U.S. Policy in Asia

November 27, 1992 • Volume 2, Issue 44
What role should America play in the post-Cold War era?
By Patrick G. Marshall


American relations with Asia are at a historic turning point. For more than 40 years after World War II, the naval might of the United States protected its allies in the Far East from the threat of Soviet aggression. The presence of American forces also served as a stabilizing influence in the entire region. Now, with the Soviet threat virtually gone, regional tensions that had been suppressed by Cold War considerations have resurfaced. Arms sales throughout the Far East are on the rise, and there are signs that China is preparing to play a more aggressive role in the region. As the Clinton administration prepares to take over the White House, Asian leaders are seeking reassurances that the United States will maintain its diplomatic and military presence in Asia.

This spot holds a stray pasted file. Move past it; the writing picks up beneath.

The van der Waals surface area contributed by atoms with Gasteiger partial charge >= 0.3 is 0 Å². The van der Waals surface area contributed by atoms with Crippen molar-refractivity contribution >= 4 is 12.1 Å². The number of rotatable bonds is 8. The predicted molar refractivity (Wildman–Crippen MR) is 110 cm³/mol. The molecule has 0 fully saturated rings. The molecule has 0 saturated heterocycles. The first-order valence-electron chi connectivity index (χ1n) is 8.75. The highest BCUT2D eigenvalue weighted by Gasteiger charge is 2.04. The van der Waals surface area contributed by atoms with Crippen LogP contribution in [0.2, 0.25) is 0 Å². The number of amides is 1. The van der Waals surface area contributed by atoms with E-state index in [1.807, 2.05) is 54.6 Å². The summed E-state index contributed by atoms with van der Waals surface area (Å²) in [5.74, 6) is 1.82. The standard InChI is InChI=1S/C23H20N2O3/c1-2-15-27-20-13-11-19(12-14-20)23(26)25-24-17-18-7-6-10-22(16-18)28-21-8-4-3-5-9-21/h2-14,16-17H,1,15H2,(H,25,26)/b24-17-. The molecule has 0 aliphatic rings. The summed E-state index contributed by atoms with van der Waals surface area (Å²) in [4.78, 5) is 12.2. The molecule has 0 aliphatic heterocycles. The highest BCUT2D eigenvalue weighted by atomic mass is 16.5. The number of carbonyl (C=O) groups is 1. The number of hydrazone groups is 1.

ISSUE TRACKER for Related Reports
Regional Political Affairs: East Asia and the Pacific